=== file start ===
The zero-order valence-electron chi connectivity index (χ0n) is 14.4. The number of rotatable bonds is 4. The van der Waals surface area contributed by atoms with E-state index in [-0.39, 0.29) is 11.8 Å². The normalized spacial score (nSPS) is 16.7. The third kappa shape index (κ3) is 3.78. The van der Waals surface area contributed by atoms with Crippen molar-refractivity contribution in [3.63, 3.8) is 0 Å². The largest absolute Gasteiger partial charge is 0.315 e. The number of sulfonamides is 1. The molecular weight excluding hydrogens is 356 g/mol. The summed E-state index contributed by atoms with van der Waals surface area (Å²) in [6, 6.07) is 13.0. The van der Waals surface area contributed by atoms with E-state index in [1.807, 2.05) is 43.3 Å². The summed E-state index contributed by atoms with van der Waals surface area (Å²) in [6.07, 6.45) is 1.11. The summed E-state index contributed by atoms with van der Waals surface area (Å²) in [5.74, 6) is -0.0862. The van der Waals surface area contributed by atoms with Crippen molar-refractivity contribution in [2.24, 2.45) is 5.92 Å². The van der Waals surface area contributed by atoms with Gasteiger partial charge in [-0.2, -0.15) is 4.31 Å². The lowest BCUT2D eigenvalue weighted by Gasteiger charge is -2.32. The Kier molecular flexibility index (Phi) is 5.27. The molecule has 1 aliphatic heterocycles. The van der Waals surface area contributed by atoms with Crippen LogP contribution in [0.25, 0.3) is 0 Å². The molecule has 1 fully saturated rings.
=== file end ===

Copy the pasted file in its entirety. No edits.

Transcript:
The zero-order valence-electron chi connectivity index (χ0n) is 14.4. The number of rotatable bonds is 4. The van der Waals surface area contributed by atoms with E-state index in [-0.39, 0.29) is 11.8 Å². The normalized spacial score (nSPS) is 16.7. The third kappa shape index (κ3) is 3.78. The van der Waals surface area contributed by atoms with Crippen molar-refractivity contribution in [3.63, 3.8) is 0 Å². The largest absolute Gasteiger partial charge is 0.315 e. The number of sulfonamides is 1. The molecular weight excluding hydrogens is 356 g/mol. The summed E-state index contributed by atoms with van der Waals surface area (Å²) in [6, 6.07) is 13.0. The van der Waals surface area contributed by atoms with E-state index in [1.807, 2.05) is 43.3 Å². The summed E-state index contributed by atoms with van der Waals surface area (Å²) in [6.07, 6.45) is 1.11. The summed E-state index contributed by atoms with van der Waals surface area (Å²) in [5.74, 6) is -0.0862. The van der Waals surface area contributed by atoms with Crippen molar-refractivity contribution in [2.24, 2.45) is 5.92 Å². The van der Waals surface area contributed by atoms with Gasteiger partial charge in [-0.2, -0.15) is 4.31 Å². The lowest BCUT2D eigenvalue weighted by Gasteiger charge is -2.32. The Kier molecular flexibility index (Phi) is 5.27. The molecule has 1 aliphatic heterocycles. The van der Waals surface area contributed by atoms with Crippen LogP contribution in [0.25, 0.3) is 0 Å². The molecule has 1 fully saturated rings.